Ohio Motor Vehicle Transfer
and the Probate Process
About this Web Page. . .
This publication is intended as a service to the public in order to provide a general understanding of the probate process as it pertains to motor vehicle transfer in Ohio. This web page should not be considered as a legal reference. If you have a legal question pertaining to motor vehicle transfer, you should consult a lawyer.
Do you always need an attorney to handle the estate of a decedent?
Legal practice in the probate court is restricted by law to attorneys who are licensed by the Supreme Court of Ohio. If an individual wishes to handle his or her own case, they may do so; however, they must not represent others.
Due to the complexity of probate law and the desire to avoid costly errors, many people choose to be represented by an attorney.
Deputy Clerks are prevented from practicing law and, therefore, are limited in the amount of advice they are permitted to give.
If you need a Lawyer. . .
Many local bar associations offer lawyer referral services. In Lucas County you may call the Toledo Bar Association at (419)242-2000 for a referral. Ask for free information when you call.
The Ohio State Bar Association also cosponsors the statewide pro seniors legal hotline and referral service for persons over age 60.
For more information about this service call 1-800-488-6070
Estates · Trusts · Survivorship
Inheritance from Estate
The applicant for transfer of title who has inherited a motor vehicle from an estate must have the title (in the deceased person's name), an authorization from the Lucas County Probate Court for the transfer of the title of the vehicle and "letters of authority" to show who has been appointed by the court to handle the decedent's estate (which will be provided to you by the attorney for the estate). The transfer is tax-exempt and no odometer statement is needed.
Purchase from Estate
If you have purchased a motor vehicle from an estate, you will need the vehicle's title (in the decedent's name), the transfer of motor vehicle form from the probate court and a copy of the "letters of authority" from the attorney of record. The assignment on the back of the title should be completed and signed by the person indicated on the "letters of authority."
The applicant (purchaser) must complete the application on the back of the title. The purchase price must be stated and sales tax will be collected when the new title is issued.
You will also need an odometer statement (these forms are available at your local auto office).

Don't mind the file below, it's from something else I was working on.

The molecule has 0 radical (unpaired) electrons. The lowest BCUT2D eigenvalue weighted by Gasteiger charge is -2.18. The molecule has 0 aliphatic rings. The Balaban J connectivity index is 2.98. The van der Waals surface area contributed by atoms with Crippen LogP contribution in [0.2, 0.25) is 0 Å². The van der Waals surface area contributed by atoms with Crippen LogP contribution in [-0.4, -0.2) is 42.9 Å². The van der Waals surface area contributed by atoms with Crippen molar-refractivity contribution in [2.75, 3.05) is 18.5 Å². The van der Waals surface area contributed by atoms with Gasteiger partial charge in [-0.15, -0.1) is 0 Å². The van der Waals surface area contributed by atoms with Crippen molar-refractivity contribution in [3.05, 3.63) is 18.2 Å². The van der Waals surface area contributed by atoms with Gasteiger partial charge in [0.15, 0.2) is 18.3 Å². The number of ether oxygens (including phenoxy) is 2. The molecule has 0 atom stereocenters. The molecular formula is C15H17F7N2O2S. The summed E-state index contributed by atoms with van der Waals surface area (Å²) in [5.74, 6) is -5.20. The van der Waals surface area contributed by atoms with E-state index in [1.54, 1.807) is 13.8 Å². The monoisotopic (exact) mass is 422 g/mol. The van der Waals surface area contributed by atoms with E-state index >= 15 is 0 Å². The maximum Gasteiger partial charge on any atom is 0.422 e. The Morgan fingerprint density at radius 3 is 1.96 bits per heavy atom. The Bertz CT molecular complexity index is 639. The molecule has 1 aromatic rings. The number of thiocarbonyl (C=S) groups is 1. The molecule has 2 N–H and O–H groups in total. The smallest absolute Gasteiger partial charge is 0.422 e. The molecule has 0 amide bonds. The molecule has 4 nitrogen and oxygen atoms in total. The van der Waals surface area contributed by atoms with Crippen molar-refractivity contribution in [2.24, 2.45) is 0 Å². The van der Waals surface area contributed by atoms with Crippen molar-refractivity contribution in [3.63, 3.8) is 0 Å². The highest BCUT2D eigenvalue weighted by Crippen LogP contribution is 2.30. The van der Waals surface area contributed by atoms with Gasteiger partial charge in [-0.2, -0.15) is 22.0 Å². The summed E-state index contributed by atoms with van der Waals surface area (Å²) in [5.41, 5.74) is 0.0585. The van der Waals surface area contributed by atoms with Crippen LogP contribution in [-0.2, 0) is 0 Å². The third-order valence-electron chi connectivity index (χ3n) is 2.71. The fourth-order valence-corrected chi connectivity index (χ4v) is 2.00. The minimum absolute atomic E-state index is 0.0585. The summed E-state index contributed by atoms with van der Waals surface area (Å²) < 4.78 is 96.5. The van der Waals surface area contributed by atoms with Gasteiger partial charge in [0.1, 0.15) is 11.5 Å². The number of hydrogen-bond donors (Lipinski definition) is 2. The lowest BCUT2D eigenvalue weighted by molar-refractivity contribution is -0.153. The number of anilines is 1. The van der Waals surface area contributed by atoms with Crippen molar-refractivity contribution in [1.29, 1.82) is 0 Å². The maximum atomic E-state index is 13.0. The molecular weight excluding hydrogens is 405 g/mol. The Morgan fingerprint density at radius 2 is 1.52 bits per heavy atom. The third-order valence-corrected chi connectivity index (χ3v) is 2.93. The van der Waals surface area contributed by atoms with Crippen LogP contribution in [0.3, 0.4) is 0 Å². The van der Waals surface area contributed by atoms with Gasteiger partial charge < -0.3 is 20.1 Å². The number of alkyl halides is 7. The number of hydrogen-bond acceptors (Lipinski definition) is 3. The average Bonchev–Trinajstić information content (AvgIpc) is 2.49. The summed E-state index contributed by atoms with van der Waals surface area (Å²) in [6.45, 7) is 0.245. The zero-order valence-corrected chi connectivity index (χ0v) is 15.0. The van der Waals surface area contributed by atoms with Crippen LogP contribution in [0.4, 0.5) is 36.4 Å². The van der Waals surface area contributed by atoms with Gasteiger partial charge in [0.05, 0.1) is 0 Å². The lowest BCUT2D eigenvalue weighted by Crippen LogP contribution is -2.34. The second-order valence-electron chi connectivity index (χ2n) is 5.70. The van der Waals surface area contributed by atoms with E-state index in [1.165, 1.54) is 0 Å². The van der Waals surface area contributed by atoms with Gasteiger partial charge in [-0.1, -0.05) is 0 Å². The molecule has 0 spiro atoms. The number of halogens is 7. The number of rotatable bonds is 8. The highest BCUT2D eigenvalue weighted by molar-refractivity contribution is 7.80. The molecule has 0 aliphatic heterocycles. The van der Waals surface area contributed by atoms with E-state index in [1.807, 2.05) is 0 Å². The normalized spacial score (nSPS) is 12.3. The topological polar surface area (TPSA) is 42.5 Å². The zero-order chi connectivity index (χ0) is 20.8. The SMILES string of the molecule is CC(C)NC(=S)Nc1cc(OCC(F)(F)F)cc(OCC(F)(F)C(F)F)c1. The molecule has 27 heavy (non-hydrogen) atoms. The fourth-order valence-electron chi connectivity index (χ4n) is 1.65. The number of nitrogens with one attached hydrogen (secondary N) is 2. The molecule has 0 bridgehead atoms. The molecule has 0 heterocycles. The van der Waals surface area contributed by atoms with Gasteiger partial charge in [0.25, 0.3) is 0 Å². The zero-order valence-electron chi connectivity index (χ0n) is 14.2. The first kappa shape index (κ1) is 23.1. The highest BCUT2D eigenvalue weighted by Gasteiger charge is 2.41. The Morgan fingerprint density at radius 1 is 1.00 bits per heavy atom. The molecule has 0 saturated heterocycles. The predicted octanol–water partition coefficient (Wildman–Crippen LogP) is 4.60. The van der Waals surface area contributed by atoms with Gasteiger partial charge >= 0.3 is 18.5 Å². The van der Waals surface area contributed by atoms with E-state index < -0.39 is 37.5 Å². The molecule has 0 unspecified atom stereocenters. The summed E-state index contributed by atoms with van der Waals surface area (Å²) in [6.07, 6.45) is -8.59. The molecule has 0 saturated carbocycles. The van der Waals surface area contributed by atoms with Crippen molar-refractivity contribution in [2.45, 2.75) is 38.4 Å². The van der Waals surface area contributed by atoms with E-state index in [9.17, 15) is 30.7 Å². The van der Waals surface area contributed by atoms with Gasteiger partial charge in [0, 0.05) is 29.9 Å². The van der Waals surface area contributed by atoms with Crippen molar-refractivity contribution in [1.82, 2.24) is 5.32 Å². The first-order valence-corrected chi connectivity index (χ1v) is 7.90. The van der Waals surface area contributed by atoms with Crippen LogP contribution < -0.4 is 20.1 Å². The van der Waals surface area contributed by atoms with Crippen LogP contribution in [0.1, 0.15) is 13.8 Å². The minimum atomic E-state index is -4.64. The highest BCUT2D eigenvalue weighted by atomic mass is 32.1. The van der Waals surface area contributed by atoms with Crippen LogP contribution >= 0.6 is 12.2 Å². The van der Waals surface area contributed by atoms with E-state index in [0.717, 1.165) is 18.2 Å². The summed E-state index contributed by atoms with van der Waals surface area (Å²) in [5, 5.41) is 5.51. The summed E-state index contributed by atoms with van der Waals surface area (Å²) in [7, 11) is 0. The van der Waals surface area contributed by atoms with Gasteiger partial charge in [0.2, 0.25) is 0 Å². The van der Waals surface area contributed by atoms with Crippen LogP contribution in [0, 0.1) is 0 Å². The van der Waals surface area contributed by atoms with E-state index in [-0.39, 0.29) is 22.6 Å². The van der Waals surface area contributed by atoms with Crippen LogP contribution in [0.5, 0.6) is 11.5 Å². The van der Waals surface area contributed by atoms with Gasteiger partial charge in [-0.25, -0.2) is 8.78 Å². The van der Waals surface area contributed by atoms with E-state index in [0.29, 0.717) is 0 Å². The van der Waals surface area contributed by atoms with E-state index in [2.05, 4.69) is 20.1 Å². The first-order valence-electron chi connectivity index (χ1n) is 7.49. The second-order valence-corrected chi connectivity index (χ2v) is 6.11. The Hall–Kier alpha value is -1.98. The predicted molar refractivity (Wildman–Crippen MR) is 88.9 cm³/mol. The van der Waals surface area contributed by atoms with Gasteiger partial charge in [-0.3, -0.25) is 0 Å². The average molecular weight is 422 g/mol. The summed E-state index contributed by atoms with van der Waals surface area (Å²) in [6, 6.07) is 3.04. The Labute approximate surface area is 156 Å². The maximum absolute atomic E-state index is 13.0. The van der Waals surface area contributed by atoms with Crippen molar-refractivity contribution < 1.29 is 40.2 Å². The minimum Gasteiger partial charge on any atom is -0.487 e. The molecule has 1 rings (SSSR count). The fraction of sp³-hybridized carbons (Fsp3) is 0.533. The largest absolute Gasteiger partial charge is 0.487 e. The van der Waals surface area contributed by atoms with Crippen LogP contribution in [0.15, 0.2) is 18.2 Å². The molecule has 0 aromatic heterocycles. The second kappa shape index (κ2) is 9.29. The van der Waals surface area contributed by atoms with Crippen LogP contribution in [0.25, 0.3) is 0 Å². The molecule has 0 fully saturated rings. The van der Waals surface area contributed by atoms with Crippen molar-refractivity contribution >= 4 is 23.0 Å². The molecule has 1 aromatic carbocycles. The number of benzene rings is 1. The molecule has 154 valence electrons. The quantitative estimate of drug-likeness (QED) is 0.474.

You are not required to present a copy of the trust agreement when transferring a vehicle to or from a trust. When purchasing a motor vehicle from a trust, the buyer completes the application on the back of the title and the trustee completes the assignment.
The purchase price must be stated and sales tax will be collected when the new title is issued. You will also need an odometer statement (these forms are available at your local auto title office).
Right of Survivorship
If the certificate of title lists the applicant as a joint owner of the motor vehicle with a right of survivorship, such as: John Doe and Mary Smith, wros (with right of survivorship), The signature of both parties are required to transfer the vehicle if both are living.
If one of the parties is deceased, the survivor may apply for a Certificate of Title by presenting proof of the decedent's death and completing the back of the existing title.
An odometer statement is not required.
Transferring the Vehicle of a Decedent
How do I transfer ownership of the vehicle of a decedent to a surviving spouse? The surviving spouse must present a title (in either their deceased spouse's name or both of their names) and a surviving spouse affidavit to the title clerk at a local auto title office. The affidavit requires:
1) Approximate value of the automobile
2) Vehicle's year of manufacture
3) Manufacturer's serial number
4) Make (manufacturer's name)
5) Body type model
6) Ohio certificate of title number
The application on the back of the title must be completed and sworn to by the surviving spouse in front of a notary public, attorney, clerk or deputy clerk.
Only one automobile or pickup truck may be transferred by this affidavit if the death of the spouse was before March 11, 1996. If the death occurred on or after this date, two automobiles or pickup trucks may be transferred by this method. All other vehicles must be transferred by the probate court.
This transfer does not affect any liens upon the vehicle.
In addition to the previously mentioned requirements, out-of-state titles require vehicle inspections (available at license agencies).
If a duplicate title is needed, the individual listed on the "letters of authority" may sign the application for issuance of a duplicate title
If a title has been assigned to a person who dies prior to titling the vehicle, the applicant may transfer the title by presenting "letters of authority" and the probate court order authorizing transfer. If the vehicle was purchased, sales tax must be paid.